At his excellent blog, Paul Kedrosky posted a piece on bank deposit guarantees across nations. It included this graph:
Now I will give you an unusual analogy that reflects the story that this graph is telling us. This is somewhat like what the Defined Contribution [DC] plan industry went through when it moved from annual valuation, annual redirection of monies, to quarterly, to monthly, to the eventual change your asset allocation once a day if you like.
With annually, a huge number of people would make moves. Quarterly, not so much, but it still increased the over all number of transactions. Monthly brought a decline in the total number of transactions. Daily? Few people transact because they can always do it.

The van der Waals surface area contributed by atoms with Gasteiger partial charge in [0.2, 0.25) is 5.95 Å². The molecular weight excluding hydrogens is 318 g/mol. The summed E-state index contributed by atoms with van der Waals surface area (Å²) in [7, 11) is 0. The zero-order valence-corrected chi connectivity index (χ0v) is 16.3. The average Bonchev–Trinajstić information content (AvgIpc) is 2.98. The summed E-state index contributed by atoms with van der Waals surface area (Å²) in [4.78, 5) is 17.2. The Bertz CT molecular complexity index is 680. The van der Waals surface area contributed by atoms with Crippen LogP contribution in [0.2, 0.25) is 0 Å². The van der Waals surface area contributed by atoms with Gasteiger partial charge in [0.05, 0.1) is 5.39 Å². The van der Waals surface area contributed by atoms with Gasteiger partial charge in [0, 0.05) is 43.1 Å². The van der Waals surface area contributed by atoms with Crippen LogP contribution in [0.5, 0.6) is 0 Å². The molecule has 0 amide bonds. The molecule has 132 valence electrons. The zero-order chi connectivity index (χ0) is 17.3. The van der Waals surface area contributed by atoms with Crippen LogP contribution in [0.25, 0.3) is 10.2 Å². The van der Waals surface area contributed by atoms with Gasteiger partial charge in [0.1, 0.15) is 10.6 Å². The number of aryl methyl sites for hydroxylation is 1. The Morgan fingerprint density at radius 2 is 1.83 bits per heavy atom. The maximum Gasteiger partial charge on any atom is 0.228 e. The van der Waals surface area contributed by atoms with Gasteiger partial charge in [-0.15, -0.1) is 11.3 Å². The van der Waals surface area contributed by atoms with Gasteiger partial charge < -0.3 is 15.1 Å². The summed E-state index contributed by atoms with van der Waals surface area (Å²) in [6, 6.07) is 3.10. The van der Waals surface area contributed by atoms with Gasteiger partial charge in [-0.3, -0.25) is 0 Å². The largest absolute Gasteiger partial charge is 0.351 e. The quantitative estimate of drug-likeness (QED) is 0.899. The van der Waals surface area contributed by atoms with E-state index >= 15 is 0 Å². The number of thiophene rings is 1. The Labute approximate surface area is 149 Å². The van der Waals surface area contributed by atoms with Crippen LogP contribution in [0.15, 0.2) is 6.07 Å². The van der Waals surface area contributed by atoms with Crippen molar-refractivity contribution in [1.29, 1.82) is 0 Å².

So, when the guarantee is unlimited, few take advantage of it. When it is limited, people get far closer to the limit on average.
This is just another application of behavioral economics. When something is free, people don’t value it as much, so they don’t use it. When something is hard to do and valuable, they take every opportunity. In between they act to some degree to preserve value at the appropriate dates or amounts. After all they will have another chance soon.